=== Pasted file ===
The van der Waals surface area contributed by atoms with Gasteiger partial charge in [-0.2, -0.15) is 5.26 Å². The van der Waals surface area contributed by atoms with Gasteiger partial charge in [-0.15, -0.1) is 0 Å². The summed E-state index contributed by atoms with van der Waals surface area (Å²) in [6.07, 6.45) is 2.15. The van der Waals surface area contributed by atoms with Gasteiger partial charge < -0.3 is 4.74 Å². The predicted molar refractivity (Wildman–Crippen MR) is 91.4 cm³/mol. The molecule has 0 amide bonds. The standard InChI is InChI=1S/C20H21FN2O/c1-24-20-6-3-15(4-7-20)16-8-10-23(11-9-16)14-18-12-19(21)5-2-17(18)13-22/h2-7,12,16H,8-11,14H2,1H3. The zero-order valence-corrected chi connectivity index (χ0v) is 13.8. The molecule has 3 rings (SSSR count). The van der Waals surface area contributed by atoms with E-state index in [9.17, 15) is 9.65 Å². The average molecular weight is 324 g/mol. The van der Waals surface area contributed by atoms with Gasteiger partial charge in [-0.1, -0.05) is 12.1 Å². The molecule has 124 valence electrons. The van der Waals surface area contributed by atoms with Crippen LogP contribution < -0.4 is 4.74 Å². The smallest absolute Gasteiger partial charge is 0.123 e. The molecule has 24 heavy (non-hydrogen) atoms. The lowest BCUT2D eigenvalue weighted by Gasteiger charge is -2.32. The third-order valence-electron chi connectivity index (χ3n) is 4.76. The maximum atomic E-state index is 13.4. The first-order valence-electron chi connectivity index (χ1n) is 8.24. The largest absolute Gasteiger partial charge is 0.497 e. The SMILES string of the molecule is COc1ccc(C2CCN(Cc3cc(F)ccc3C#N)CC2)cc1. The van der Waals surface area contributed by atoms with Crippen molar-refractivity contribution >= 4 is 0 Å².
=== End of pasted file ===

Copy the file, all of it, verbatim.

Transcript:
The van der Waals surface area contributed by atoms with Gasteiger partial charge in [-0.2, -0.15) is 5.26 Å². The van der Waals surface area contributed by atoms with Gasteiger partial charge in [-0.15, -0.1) is 0 Å². The summed E-state index contributed by atoms with van der Waals surface area (Å²) in [6.07, 6.45) is 2.15. The van der Waals surface area contributed by atoms with Gasteiger partial charge < -0.3 is 4.74 Å². The predicted molar refractivity (Wildman–Crippen MR) is 91.4 cm³/mol. The molecule has 0 amide bonds. The standard InChI is InChI=1S/C20H21FN2O/c1-24-20-6-3-15(4-7-20)16-8-10-23(11-9-16)14-18-12-19(21)5-2-17(18)13-22/h2-7,12,16H,8-11,14H2,1H3. The zero-order valence-corrected chi connectivity index (χ0v) is 13.8. The molecule has 3 rings (SSSR count). The van der Waals surface area contributed by atoms with E-state index in [9.17, 15) is 9.65 Å². The average molecular weight is 324 g/mol. The van der Waals surface area contributed by atoms with Gasteiger partial charge in [-0.1, -0.05) is 12.1 Å². The molecule has 124 valence electrons. The van der Waals surface area contributed by atoms with Crippen LogP contribution < -0.4 is 4.74 Å². The smallest absolute Gasteiger partial charge is 0.123 e. The molecule has 24 heavy (non-hydrogen) atoms. The lowest BCUT2D eigenvalue weighted by Gasteiger charge is -2.32. The third-order valence-electron chi connectivity index (χ3n) is 4.76. The maximum atomic E-state index is 13.4. The first-order valence-electron chi connectivity index (χ1n) is 8.24. The largest absolute Gasteiger partial charge is 0.497 e. The SMILES string of the molecule is COc1ccc(C2CCN(Cc3cc(F)ccc3C#N)CC2)cc1. The van der Waals surface area contributed by atoms with Crippen molar-refractivity contribution >= 4 is 0 Å².